An experimental design was used to compare self-administered and telephone-administered TLFB modes in a subsample (N = 70) of the Veterans Aging Cohort Study, an ongoing longitudinal study of more than 6,000 HIV-positive and HIV-negative men and women presenting for treatment at eight Department of Veterans Affairs Infectious Disease or General Medicine clinics. Participants were randomly assigned to one of four experimental groups defined by mode and sequence of a TLFB administration on two occasions occurring within 1 week: telephone-telephone, telephone-self, self-telephone, and self-self.
Analyses showed no differences in median total number of drinks reported between modes of TLFB administration or sequence of mode of administration. The same findings held for classification of participants as “hazardous” drinkers. Additional analyses showed good-to-excellent test-retest reliability of self-reports for both modes of TLFB administration.
The data derived from this study provide strong experimental evidence for the utility of the self-administered, 30-day TLFB in collecting daily alcohol consumption in large observational studies of HIV-positive and HIV-negative individuals.
PMCID: PMC3115624  PMID: 18432391
4.  Adjusting Alcohol Quantity for Mean Consumption and Intoxication Threshold Improves Prediction of Nonadherence in HIV Patients and HIV-Negative Controls 
Screening for hazardous drinking may fail to detect a substantial proportion of individuals harmed by alcohol. We investigated whether considering an individual’s usual drinking quantity or threshold for alcohol-induced cognitive impairment improves the prediction of nonadherence with prescribed medications.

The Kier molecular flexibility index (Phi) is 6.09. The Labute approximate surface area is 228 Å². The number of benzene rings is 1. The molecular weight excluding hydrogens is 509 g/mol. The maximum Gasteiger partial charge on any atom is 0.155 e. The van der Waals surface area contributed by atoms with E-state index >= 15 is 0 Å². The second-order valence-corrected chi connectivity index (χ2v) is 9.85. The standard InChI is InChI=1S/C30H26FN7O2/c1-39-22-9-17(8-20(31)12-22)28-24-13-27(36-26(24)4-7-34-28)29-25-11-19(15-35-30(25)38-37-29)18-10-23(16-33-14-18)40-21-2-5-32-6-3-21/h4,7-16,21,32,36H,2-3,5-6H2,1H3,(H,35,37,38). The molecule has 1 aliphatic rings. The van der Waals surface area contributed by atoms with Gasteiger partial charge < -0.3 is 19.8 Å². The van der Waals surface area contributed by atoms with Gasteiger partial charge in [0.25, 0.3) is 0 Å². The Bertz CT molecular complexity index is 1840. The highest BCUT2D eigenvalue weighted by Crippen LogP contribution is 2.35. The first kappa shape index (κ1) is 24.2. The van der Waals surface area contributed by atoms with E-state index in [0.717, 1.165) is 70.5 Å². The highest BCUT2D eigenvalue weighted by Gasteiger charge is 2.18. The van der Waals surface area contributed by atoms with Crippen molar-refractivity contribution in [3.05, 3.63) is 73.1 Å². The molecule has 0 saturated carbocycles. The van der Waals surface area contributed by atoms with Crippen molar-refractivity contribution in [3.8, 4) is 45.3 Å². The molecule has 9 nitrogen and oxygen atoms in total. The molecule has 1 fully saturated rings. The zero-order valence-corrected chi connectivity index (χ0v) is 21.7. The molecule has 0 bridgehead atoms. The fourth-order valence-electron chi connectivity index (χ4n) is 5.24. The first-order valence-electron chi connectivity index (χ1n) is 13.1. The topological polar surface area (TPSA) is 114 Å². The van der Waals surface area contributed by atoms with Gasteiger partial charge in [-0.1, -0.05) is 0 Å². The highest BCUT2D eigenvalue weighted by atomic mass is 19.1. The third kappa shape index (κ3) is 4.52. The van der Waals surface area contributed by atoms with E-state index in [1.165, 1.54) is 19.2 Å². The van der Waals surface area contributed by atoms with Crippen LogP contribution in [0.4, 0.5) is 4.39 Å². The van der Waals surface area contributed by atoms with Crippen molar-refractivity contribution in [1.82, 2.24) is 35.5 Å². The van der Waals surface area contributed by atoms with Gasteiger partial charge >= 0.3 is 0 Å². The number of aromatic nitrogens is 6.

Cross-sectional analysis of participants in a large, multi-site cohort study. We used the timeline followback to reconstruct 30-day retrospective drinking histories and the timeline followback modified for adherence to reconstruct 30-day medication adherence histories among 3,152 individuals in the Veterans Aging Cohort Study, 1,529 HIV infected and 1,623 uninfected controls. We categorized daily alcohol consumption by using quantity alone, quantity after adjustment for the individual’s mean daily alcohol consumption, and self-reported level of impairment corresponding to each quantity. A standard drink was defined as 14 g of ethanol. Nonadherence was defined as the proportion of days with ≥1 medication doses missed or taken ≥2 hours late, and clinically significant nonadherence was defined as ≥5% absolute increase in the proportion of days with nonadherence.
The mean adjusted- and impairment-based methods showed greater discrimination of nonadherence risk compared to the measure based on quantity alone (quantity-based categorization, 3.2-fold increase; quantity adjusted for mean daily consumption, 4.6-fold increase, impairment-based categorization, 3.6-fold increase). The individualized methods also detected greater numbers of days with clinically significant nonadherence associated with alcohol. Alcohol was associated with clinically significant nonadherence at a lower threshold for HIV infected versus uninfected patients (2 standard drinks vs. 4 standard drinks) using quantity-based categorization, but this difference was no longer apparent when individualized methods were used.
Tailoring screening questions to an individual’s usual level of alcohol consumption or threshold for impairment improves the ability to predict alcohol-associated medication nonadherence.
PMCID: PMC3111093  PMID: 18616666
Human Immunodeficiency Virus; Alcohol; Nonadherence
5.  Military veteran mortality following a survived suicide attempt 
BMC Public Health  2011;11:374.
Suicide is a global public health problem. Recently in the U.S., much attention has been given to preventing suicide and other premature mortality in veterans returning from Iraq and Afghanistan. A strong predictor of suicide is a past suicide attempt, and suicide attempters have multiple physical and mental comorbidities that put them at risk for additional causes of death. We examined mortality among U.S. military veterans after hospitalization for attempted suicide.